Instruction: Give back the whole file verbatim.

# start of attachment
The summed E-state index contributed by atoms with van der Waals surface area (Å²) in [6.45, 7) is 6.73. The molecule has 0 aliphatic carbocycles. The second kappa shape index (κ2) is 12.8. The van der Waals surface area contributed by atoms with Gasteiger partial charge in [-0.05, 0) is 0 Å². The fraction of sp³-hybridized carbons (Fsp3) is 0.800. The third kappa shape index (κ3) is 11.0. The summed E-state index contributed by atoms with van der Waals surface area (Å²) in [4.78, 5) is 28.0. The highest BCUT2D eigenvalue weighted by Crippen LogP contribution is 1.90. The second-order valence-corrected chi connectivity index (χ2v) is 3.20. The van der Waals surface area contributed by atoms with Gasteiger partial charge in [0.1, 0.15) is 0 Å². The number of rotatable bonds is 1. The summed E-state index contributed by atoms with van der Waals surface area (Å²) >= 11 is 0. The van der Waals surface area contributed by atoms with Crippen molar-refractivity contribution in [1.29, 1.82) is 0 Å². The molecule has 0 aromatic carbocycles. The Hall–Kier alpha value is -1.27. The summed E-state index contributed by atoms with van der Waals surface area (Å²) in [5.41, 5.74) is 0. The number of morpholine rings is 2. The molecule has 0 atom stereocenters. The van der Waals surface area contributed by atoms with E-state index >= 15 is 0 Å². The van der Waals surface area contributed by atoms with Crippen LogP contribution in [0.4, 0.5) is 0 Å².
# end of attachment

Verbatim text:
The summed E-state index contributed by atoms with van der Waals surface area (Å²) in [6.45, 7) is 6.73. The molecule has 0 aliphatic carbocycles. The second kappa shape index (κ2) is 12.8. The van der Waals surface area contributed by atoms with Gasteiger partial charge in [-0.05, 0) is 0 Å². The fraction of sp³-hybridized carbons (Fsp3) is 0.800. The third kappa shape index (κ3) is 11.0. The summed E-state index contributed by atoms with van der Waals surface area (Å²) in [4.78, 5) is 28.0. The highest BCUT2D eigenvalue weighted by Crippen LogP contribution is 1.90. The second-order valence-corrected chi connectivity index (χ2v) is 3.20. The van der Waals surface area contributed by atoms with Gasteiger partial charge in [0.1, 0.15) is 0 Å². The number of rotatable bonds is 1. The summed E-state index contributed by atoms with van der Waals surface area (Å²) >= 11 is 0. The van der Waals surface area contributed by atoms with Crippen molar-refractivity contribution in [1.29, 1.82) is 0 Å². The molecule has 0 aromatic carbocycles. The Hall–Kier alpha value is -1.27. The summed E-state index contributed by atoms with van der Waals surface area (Å²) in [5.41, 5.74) is 0. The number of morpholine rings is 2. The molecule has 0 atom stereocenters. The van der Waals surface area contributed by atoms with E-state index >= 15 is 0 Å². The van der Waals surface area contributed by atoms with Crippen LogP contribution in [0.4, 0.5) is 0 Å².